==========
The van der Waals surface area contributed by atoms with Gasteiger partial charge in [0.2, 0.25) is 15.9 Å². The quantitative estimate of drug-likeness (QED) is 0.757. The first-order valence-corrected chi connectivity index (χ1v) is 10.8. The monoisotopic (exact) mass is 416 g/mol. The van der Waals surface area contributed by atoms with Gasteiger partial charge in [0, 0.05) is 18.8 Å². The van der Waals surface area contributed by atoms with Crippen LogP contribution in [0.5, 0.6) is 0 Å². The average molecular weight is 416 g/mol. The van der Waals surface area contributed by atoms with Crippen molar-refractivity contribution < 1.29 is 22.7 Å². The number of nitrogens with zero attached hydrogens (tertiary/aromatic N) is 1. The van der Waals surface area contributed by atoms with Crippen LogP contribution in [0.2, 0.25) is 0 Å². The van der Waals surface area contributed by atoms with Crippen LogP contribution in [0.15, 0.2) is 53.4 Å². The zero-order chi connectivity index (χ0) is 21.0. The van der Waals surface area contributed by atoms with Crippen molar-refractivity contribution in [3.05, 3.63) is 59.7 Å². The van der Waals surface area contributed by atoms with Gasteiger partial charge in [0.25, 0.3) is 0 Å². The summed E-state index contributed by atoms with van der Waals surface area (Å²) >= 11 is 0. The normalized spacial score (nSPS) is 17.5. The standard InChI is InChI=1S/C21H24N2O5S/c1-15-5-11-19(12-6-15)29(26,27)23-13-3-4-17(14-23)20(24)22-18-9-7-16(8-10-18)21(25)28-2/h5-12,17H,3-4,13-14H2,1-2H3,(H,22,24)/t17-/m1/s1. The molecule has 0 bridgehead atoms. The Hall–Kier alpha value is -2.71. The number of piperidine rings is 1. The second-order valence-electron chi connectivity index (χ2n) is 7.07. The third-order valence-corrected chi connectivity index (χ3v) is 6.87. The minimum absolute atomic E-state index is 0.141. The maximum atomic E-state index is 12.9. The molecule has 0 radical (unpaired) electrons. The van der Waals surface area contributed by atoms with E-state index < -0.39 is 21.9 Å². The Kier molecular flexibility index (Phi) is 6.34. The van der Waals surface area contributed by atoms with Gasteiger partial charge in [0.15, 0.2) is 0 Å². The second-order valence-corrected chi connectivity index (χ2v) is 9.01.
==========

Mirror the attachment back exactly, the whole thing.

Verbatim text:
The van der Waals surface area contributed by atoms with Gasteiger partial charge in [0.2, 0.25) is 15.9 Å². The quantitative estimate of drug-likeness (QED) is 0.757. The first-order valence-corrected chi connectivity index (χ1v) is 10.8. The monoisotopic (exact) mass is 416 g/mol. The van der Waals surface area contributed by atoms with Gasteiger partial charge in [0, 0.05) is 18.8 Å². The van der Waals surface area contributed by atoms with Crippen LogP contribution in [0.5, 0.6) is 0 Å². The average molecular weight is 416 g/mol. The van der Waals surface area contributed by atoms with Crippen molar-refractivity contribution < 1.29 is 22.7 Å². The number of nitrogens with zero attached hydrogens (tertiary/aromatic N) is 1. The van der Waals surface area contributed by atoms with Crippen LogP contribution in [0.2, 0.25) is 0 Å². The van der Waals surface area contributed by atoms with Crippen LogP contribution in [0.15, 0.2) is 53.4 Å². The zero-order chi connectivity index (χ0) is 21.0. The van der Waals surface area contributed by atoms with Crippen molar-refractivity contribution in [3.05, 3.63) is 59.7 Å². The van der Waals surface area contributed by atoms with Gasteiger partial charge in [0.25, 0.3) is 0 Å². The summed E-state index contributed by atoms with van der Waals surface area (Å²) >= 11 is 0. The normalized spacial score (nSPS) is 17.5. The standard InChI is InChI=1S/C21H24N2O5S/c1-15-5-11-19(12-6-15)29(26,27)23-13-3-4-17(14-23)20(24)22-18-9-7-16(8-10-18)21(25)28-2/h5-12,17H,3-4,13-14H2,1-2H3,(H,22,24)/t17-/m1/s1. The molecule has 0 bridgehead atoms. The Hall–Kier alpha value is -2.71. The number of piperidine rings is 1. The second-order valence-electron chi connectivity index (χ2n) is 7.07. The third-order valence-corrected chi connectivity index (χ3v) is 6.87. The minimum absolute atomic E-state index is 0.141. The maximum atomic E-state index is 12.9. The molecule has 0 radical (unpaired) electrons. The van der Waals surface area contributed by atoms with E-state index < -0.39 is 21.9 Å². The Kier molecular flexibility index (Phi) is 6.34. The van der Waals surface area contributed by atoms with Gasteiger partial charge in [0.15, 0.2) is 0 Å². The second-order valence-corrected chi connectivity index (χ2v) is 9.01.